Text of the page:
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This Month in Archives of Dermatology
November 2003

This Month in Archives of Dermatology

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Copyright 2003 American Medical Association. All Rights Reserved. Applicable FARS/DFARS Restrictions Apply to Government Use.2003

Arch Dermatol. 2003;139(11):1396. doi:10.1001/archderm.139.11.1396
Lymphoma Rates Are Low but Increased in Patients With Psoriasis

Psoriasis is a common disease, the pathophysiology of which relates to immune activation. Patients with psoriasis have been hypothesized to be at greater risk for lymphoproliferative malignancies, related not only to broad immune activation but also to treatment with immunosuppressive medications. In this cohort study, Gelfand et al compare the rate of lymphoma in patients with psoriasis with that in patients with no history of psoriasis and find that patients 65 years or older with psoriasis develop lymphomas at 3 times the rate of patients without psoriasis. Psoriasis may be added to the list of chronic inflammatory diseases linked to the development of lymphoproliferative malignancies. Whether this increased risk is related to the severity of the disease or to systemic therapies remains a topic for further study.

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A Comparison of 15% Azelaic Acid Gel and 0.75% Metronidazole Gel in the Topical Treatment of Papulopustular Rosacea

Azelaic acid (AzA) is a naturally occurring dicarboxylic acid used topically in the treatment of mild to moderate acne vulgaris. In this multicenter, double-blind, randomized, parallel-control group study, Elewski et al compare the efficacy and safety of 15% AzA gel with 0.75% metronidazole gel in 251 patients with papulopustular rosacea. Twice-daily AzA treatment was found to be consistently superior to metronidazole gel with respect to the overall assessment of improvement by both investigators and patients in the reduction of lesions and erythema. While the effectiveness of metronidazole gel plateaued after week 8, AzA gel continued to show progressive improvement over 15 weeks.

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HuMax-CD4: A Fully Human Monoclonal Anti-CD4 Antibody for the Treatment of Psoriasis Vulgaris

Numerous observations support the hypothesis that activated T cells play an essential role in the pathogenesis of psoriasis, and knowledge of this role has allowed for the development of selective therapeutic modalities that are potentially more effective and less toxic than the systemic therapies more commonly in use. In this double-blind, randomized, placebo-controlled trial, Skov et al evaluate the efficacy of subcutaneously administered HuMax-CD4, a fully human anti-CD4 monoclonal antibody, in the treatment of moderate to severe psoriasis. HuMax-CD4 was found to be quite safe, and a moderate therapeutic effect was observed after just 4 weeks of treatment, which suggests that longer treatment would lead to an even more substantial reduction in Psoriasis Area Severity Index scores.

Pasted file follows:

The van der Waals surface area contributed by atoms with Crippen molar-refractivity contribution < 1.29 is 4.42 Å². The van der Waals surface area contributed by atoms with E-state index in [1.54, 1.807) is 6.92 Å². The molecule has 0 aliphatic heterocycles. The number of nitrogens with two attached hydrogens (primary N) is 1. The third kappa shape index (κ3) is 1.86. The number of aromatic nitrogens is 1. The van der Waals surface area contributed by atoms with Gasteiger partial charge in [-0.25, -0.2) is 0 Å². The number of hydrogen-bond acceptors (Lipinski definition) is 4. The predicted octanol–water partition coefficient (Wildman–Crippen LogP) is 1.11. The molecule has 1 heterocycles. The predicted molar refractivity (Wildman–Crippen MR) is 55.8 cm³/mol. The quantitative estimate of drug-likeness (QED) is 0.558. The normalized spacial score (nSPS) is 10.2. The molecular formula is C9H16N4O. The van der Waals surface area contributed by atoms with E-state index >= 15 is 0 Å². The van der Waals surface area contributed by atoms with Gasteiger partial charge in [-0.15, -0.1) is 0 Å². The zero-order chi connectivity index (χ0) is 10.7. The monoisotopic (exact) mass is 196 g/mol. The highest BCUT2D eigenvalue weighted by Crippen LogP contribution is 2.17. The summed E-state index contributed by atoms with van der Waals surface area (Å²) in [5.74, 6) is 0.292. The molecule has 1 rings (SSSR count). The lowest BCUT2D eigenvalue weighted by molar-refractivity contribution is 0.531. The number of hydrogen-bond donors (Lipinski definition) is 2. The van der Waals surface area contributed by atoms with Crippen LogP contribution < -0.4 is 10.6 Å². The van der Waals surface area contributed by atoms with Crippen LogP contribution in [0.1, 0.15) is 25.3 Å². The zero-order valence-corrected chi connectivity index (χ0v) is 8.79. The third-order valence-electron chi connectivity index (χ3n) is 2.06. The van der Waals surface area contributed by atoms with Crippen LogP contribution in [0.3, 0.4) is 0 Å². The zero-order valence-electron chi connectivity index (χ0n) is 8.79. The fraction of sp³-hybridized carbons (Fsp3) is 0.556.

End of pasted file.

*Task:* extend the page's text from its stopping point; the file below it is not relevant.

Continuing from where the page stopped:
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Treatment of Venous Malformations With Sclerosant in Microfoam Form

Venous malformations are localized or diffuse errors of embryonic development that range in clinical presentation from varicosities and ectasias through localized masses to more complex lesions that can permeate any organ system. The treatment of extensive venous malformations is complicated by the fact that surgical options may lead to a loss of motor function, nerve damage, and massive bleeding. Although no uniformly safe sclerosant has been identified, sclerotherapy has been used as an alternative or complementary treatment to surgical therapy. In this retrospective study, Cabrera et al demonstrate that percutaneous sclerotherapy by direct injection of polidocanol microfoam under duplex ultrasound guidance is simple and innocuous and represents the treatment of choice in the management of congenital venous malformations.

Image not available

A 42-year-old man with a venous malformation of the hand, before the start of treatment (A) and at 9 months after 12 sessions of polidocanol microfoam sclerotherapy (B).

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Neuronal Sensitization for Histamine-Induced Itch in Lesional Skin of Patients With Atopic Dermatitis

The neurophysiologic basis for itching has been recently clarified: the neuronal system for pruritus includes primary afferent neurons activated by histamine as well as spinothalamic projection neurons. This model fails to completely explain, however, the clinical patterns of pruritus seen in patients with atopic dermatitis. In this comparative study, Ikoma et al perform histamine prick testing in lesional and nonlesional skin of patients and controls, and their results suggest that facilitated spinal processing (a "lowered itch threshold") plays a more important role in the itch associated with atopic dermatitis than histamine sensitization.

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